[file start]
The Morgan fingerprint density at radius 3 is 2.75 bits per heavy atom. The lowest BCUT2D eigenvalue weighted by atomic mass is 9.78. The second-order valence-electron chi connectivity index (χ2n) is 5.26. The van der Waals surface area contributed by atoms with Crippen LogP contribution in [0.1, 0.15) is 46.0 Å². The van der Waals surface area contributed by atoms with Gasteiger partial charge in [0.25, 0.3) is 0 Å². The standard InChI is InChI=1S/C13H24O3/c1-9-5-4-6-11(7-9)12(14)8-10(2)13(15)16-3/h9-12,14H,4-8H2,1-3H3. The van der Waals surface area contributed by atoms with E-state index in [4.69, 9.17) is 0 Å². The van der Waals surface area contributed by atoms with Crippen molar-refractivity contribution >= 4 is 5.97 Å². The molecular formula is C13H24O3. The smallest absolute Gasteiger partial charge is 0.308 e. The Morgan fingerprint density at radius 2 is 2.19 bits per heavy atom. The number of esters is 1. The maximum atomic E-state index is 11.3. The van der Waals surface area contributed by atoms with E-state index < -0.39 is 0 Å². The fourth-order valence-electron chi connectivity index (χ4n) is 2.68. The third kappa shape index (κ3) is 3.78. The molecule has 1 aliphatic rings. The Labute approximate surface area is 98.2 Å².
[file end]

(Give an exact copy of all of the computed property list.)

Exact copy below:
The Morgan fingerprint density at radius 3 is 2.75 bits per heavy atom. The lowest BCUT2D eigenvalue weighted by atomic mass is 9.78. The second-order valence-electron chi connectivity index (χ2n) is 5.26. The van der Waals surface area contributed by atoms with Crippen LogP contribution in [0.1, 0.15) is 46.0 Å². The van der Waals surface area contributed by atoms with Gasteiger partial charge in [0.25, 0.3) is 0 Å². The standard InChI is InChI=1S/C13H24O3/c1-9-5-4-6-11(7-9)12(14)8-10(2)13(15)16-3/h9-12,14H,4-8H2,1-3H3. The van der Waals surface area contributed by atoms with E-state index in [4.69, 9.17) is 0 Å². The van der Waals surface area contributed by atoms with Crippen molar-refractivity contribution >= 4 is 5.97 Å². The molecular formula is C13H24O3. The smallest absolute Gasteiger partial charge is 0.308 e. The Morgan fingerprint density at radius 2 is 2.19 bits per heavy atom. The number of esters is 1. The maximum atomic E-state index is 11.3. The van der Waals surface area contributed by atoms with E-state index < -0.39 is 0 Å². The fourth-order valence-electron chi connectivity index (χ4n) is 2.68. The third kappa shape index (κ3) is 3.78. The molecule has 1 aliphatic rings. The Labute approximate surface area is 98.2 Å².